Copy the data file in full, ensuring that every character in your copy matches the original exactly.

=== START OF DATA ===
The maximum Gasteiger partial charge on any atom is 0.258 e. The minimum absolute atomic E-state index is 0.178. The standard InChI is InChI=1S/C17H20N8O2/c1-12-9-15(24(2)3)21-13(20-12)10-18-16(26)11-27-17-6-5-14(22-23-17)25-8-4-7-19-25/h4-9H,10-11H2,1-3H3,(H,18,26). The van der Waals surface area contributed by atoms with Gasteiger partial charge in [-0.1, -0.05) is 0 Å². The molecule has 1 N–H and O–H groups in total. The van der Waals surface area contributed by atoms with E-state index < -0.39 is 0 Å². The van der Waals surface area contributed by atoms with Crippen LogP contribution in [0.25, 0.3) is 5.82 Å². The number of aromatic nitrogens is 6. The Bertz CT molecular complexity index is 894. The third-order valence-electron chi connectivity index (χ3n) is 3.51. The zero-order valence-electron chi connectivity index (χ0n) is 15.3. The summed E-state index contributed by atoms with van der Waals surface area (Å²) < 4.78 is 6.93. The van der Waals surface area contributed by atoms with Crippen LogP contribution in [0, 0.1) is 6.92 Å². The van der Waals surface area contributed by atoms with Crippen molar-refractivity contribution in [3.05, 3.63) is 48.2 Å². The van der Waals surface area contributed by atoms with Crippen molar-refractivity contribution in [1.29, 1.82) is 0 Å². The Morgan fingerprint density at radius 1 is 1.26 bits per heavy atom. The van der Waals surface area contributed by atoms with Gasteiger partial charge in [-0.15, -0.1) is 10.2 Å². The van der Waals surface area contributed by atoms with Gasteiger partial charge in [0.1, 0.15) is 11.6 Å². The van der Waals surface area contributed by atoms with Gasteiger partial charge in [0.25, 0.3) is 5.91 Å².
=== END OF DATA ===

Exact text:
The maximum Gasteiger partial charge on any atom is 0.258 e. The minimum absolute atomic E-state index is 0.178. The standard InChI is InChI=1S/C17H20N8O2/c1-12-9-15(24(2)3)21-13(20-12)10-18-16(26)11-27-17-6-5-14(22-23-17)25-8-4-7-19-25/h4-9H,10-11H2,1-3H3,(H,18,26). The van der Waals surface area contributed by atoms with Gasteiger partial charge in [-0.1, -0.05) is 0 Å². The molecule has 1 N–H and O–H groups in total. The van der Waals surface area contributed by atoms with E-state index < -0.39 is 0 Å². The van der Waals surface area contributed by atoms with Crippen LogP contribution in [0.25, 0.3) is 5.82 Å². The number of aromatic nitrogens is 6. The Bertz CT molecular complexity index is 894. The third-order valence-electron chi connectivity index (χ3n) is 3.51. The zero-order valence-electron chi connectivity index (χ0n) is 15.3. The summed E-state index contributed by atoms with van der Waals surface area (Å²) < 4.78 is 6.93. The van der Waals surface area contributed by atoms with Crippen LogP contribution in [0, 0.1) is 6.92 Å². The van der Waals surface area contributed by atoms with Crippen molar-refractivity contribution in [3.05, 3.63) is 48.2 Å². The van der Waals surface area contributed by atoms with Crippen molar-refractivity contribution in [1.29, 1.82) is 0 Å². The Morgan fingerprint density at radius 1 is 1.26 bits per heavy atom. The van der Waals surface area contributed by atoms with Gasteiger partial charge in [-0.15, -0.1) is 10.2 Å². The van der Waals surface area contributed by atoms with Gasteiger partial charge in [0.1, 0.15) is 11.6 Å². The van der Waals surface area contributed by atoms with Gasteiger partial charge in [0.25, 0.3) is 5.91 Å².